SEP: One of the big ideas that you put forth in this book is “labor of love” and how we’re in this “age of labor of love.” Can you explain that, and how that manifests in labor?

Jaffe: In an industrial job, you don’t have to smile at the car that goes past you on the assembly line. The difference between that and working in retail with customers is that you have to perform what sociologist Arlie Russell Hochschild called “emotional labor,” which is the process of moderating your own feelings in order to make somebody else feel a certain way. That is a difference experience in the workplace, and it’s a much more common experience in the workplace now than it used to be.

And alongside that, you see this idea of the “dream job,” this great, exciting job — like Bette Davis. People might aspire to be Bette Davis, or a novelist. Some of the folks I talk to in the book are video game programmers. Those kinds of jobs, that are seen as cool and desirable because they’re supposedly fun, that’s another big part of the workplace. Between those two things, we end up with a different story about work, that we go to work because it’s fulfilling, pleasurable, or because we care about other people or the community — we’re talking about workers like teachers or nurses — and people are expected to be self-sacrificing for their work. So this story takes a lot of forms, but it is a much more dominant narrative about the workplace now than it was, say, when I was a little kid. I trace it in the book from basically two places: one is the story of women’s unpaid work in the home — which everybody is grappling with once again because so many people are being forced to spend all of their time in the home and work from home now — and the way that is expected to be done out of love and not for money.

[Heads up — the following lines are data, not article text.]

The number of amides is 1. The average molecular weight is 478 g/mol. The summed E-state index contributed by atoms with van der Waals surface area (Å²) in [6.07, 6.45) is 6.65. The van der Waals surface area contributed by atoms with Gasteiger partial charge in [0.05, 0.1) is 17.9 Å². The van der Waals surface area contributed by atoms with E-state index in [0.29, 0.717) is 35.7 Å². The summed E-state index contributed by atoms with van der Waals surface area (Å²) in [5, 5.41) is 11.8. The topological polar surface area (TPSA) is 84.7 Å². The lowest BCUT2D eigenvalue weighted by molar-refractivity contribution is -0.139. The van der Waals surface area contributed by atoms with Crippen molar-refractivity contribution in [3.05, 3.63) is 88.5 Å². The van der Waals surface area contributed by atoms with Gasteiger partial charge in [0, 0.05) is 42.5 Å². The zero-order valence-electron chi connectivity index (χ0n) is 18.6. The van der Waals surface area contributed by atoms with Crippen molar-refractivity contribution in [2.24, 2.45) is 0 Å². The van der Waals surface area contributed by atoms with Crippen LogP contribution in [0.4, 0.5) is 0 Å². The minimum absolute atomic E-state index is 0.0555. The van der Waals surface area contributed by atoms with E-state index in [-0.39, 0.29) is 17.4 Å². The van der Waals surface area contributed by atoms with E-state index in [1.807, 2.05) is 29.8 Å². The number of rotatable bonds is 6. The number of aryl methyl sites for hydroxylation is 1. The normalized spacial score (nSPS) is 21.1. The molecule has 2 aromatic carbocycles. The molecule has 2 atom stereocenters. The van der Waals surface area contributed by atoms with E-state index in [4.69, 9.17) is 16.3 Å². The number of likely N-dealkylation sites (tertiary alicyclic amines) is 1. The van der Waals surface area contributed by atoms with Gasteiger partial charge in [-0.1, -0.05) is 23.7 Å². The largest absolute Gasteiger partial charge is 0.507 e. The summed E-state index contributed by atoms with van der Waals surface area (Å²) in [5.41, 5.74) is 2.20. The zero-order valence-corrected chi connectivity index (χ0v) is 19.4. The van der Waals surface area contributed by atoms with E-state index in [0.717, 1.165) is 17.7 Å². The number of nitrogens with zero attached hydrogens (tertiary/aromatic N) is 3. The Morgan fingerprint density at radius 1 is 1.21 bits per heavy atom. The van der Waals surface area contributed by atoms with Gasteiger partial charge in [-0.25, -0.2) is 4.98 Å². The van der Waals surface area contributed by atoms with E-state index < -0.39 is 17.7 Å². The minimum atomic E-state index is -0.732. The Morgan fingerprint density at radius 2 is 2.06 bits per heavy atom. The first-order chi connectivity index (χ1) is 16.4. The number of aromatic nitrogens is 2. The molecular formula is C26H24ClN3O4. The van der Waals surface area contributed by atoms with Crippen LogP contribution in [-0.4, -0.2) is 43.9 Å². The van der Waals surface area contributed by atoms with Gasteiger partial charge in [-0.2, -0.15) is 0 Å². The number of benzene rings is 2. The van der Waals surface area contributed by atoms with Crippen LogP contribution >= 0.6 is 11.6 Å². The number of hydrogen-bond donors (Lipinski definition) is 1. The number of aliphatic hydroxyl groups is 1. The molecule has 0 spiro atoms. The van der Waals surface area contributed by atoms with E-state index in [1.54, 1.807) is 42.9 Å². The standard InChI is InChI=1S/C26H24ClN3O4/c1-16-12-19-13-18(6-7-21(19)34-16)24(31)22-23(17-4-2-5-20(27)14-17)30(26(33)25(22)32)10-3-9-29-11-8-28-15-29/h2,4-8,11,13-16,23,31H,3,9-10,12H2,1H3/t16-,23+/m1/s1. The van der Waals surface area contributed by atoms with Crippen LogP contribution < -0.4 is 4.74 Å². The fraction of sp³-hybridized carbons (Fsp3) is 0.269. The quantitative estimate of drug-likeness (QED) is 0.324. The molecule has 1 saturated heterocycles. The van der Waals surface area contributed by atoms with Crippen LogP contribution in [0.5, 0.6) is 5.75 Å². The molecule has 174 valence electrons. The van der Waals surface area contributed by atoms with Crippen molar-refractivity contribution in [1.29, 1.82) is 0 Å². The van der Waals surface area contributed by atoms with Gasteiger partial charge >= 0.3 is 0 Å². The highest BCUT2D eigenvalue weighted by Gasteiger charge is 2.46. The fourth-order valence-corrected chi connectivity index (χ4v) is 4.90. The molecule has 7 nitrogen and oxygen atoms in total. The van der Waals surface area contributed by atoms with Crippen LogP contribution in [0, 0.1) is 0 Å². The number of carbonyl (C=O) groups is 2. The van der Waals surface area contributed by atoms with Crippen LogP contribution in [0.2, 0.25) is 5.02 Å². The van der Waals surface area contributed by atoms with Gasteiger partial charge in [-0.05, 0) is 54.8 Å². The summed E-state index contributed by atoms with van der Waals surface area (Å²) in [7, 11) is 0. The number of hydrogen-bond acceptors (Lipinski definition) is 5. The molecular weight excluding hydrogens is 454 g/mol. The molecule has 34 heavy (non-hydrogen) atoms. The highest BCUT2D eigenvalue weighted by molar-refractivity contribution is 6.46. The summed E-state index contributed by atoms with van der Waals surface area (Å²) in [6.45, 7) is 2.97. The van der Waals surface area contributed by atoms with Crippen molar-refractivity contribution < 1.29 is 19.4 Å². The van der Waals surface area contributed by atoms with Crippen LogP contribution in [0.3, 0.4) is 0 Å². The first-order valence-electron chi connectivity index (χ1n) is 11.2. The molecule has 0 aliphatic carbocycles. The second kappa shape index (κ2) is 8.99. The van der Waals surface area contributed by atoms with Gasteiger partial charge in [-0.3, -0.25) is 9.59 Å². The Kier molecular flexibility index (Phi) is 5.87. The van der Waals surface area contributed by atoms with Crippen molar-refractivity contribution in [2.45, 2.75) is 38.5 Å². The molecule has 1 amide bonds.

In the second half of the book I look at that story of creative work, talking about artists and the long-standing expectation of art as “not really work.” The “starving artist” and all of these clichés about people who are special and will create out of their unique genius. Bette Davis was a brilliant, amazing actor — I’m such a fan — and we think of that as, like, a gift that she had. But that also justifies people in those fields not getting paid well or having good working conditions because they’re supposed to be so talented and so devoted to this work that they would do it, even for free.

SEP: Another idea you bring up is the “gamification” of work. Is this just a Silicon Valley thing?

Jaffe: The interesting thing about gamification is that it starts with the programmers and the fun, cool Silicon Valley workplace where there are skateboards and ping-pong tables, but then it turns into something like Amazon turning picking items in a warehouse into a game. If you pick more items faster, then you win the game. There was one about dragon hunting, I think? Uber is another one that has gamified picking up rides. These games are supposed to make the work more fun, but they’re also designed to make you work harder and faster. My friend Molly Crabapple actually said years ago at a panel at South by Southwest, “And the prize is what used to be called your salary.” But you’re still picking up items and putting them in a box so that Jeff Bezos can be one of the world’s richest men.

SEP: You’ve been reporting on labor for a while. Do you think we’re experiencing a resurgence in the labor movement?

Jaffe: We are, in many ways, seeing a revival in certain sectors. Karen Lewis was the president of the Chicago Teachers Union for several years, during the time when they revived militant struggle for teachers, and she just recently passed away. She was an incredible woman, and she and the people she worked alongside in that union did a lot to change the perception of teachers’ unions. They’re getting blamed for a lot now, but before 2012, teachers’ unions were getting blamed for everything. Karen and the Chicago teachers changed that narrative. They said, actually we’re struggling for better schools because we love our students. We’ve seen that shift really pick up, with the red state strike wave a couple of years ago.

There is definitely a renewed militancy, renewed activism, and a renewed use of things like the strike. In other places, it continues to be downhill. One of the interesting things that we’re seeing, that I talk about in this book, is the revolt of the labors of love. Art museum workers and non-profit sector workers have been unionizing. Before, non-profit workers would be vulnerable to the argument that they’re doing it for the cause, so it doesn’t matter what their working conditions are. If you don’t work long hours and burn yourself out then you are insufficiently devoted to the cause. Journalism — our industry — has seen a lot of union drives in recent years.